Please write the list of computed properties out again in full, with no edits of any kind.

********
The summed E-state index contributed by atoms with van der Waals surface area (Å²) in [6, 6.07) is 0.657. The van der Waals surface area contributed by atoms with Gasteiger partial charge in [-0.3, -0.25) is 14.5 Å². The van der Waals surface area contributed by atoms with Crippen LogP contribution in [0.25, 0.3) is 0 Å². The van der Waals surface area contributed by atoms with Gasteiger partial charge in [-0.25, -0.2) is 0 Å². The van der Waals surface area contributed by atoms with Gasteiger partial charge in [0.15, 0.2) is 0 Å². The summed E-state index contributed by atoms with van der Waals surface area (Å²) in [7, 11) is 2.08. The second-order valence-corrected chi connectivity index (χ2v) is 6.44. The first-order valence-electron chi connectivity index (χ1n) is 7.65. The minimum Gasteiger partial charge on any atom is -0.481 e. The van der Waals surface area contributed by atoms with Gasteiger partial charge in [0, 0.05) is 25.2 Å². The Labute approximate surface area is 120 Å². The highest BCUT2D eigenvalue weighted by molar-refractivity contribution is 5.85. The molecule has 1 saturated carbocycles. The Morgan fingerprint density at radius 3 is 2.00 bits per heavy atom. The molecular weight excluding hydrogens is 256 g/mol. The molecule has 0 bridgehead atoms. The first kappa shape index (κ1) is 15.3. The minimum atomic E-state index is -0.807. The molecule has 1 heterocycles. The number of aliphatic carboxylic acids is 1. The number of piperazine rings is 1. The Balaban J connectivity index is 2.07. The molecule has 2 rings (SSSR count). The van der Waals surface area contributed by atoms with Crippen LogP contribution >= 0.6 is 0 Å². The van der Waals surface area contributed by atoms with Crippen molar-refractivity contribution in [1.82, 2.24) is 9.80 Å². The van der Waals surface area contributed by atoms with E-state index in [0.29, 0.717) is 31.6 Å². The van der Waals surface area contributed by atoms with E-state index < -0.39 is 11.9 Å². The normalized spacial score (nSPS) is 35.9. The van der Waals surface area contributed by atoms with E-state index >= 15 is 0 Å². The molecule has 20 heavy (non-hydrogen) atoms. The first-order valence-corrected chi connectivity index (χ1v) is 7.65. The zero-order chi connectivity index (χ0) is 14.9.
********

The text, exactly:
The summed E-state index contributed by atoms with van der Waals surface area (Å²) in [6, 6.07) is 0.657. The van der Waals surface area contributed by atoms with Gasteiger partial charge in [-0.3, -0.25) is 14.5 Å². The van der Waals surface area contributed by atoms with Crippen LogP contribution in [0.25, 0.3) is 0 Å². The van der Waals surface area contributed by atoms with Gasteiger partial charge in [-0.25, -0.2) is 0 Å². The van der Waals surface area contributed by atoms with Gasteiger partial charge in [0.15, 0.2) is 0 Å². The summed E-state index contributed by atoms with van der Waals surface area (Å²) in [7, 11) is 2.08. The second-order valence-corrected chi connectivity index (χ2v) is 6.44. The first-order valence-electron chi connectivity index (χ1n) is 7.65. The minimum Gasteiger partial charge on any atom is -0.481 e. The van der Waals surface area contributed by atoms with Gasteiger partial charge in [0, 0.05) is 25.2 Å². The Labute approximate surface area is 120 Å². The highest BCUT2D eigenvalue weighted by molar-refractivity contribution is 5.85. The molecule has 1 saturated carbocycles. The Morgan fingerprint density at radius 3 is 2.00 bits per heavy atom. The molecular weight excluding hydrogens is 256 g/mol. The molecule has 0 bridgehead atoms. The first kappa shape index (κ1) is 15.3. The minimum atomic E-state index is -0.807. The molecule has 1 heterocycles. The number of aliphatic carboxylic acids is 1. The number of piperazine rings is 1. The Balaban J connectivity index is 2.07. The molecule has 2 rings (SSSR count). The van der Waals surface area contributed by atoms with Crippen LogP contribution >= 0.6 is 0 Å². The van der Waals surface area contributed by atoms with Crippen molar-refractivity contribution in [1.82, 2.24) is 9.80 Å². The van der Waals surface area contributed by atoms with E-state index in [0.29, 0.717) is 31.6 Å². The van der Waals surface area contributed by atoms with E-state index < -0.39 is 11.9 Å². The normalized spacial score (nSPS) is 35.9. The van der Waals surface area contributed by atoms with E-state index >= 15 is 0 Å². The molecule has 20 heavy (non-hydrogen) atoms. The first-order valence-corrected chi connectivity index (χ1v) is 7.65. The zero-order chi connectivity index (χ0) is 14.9.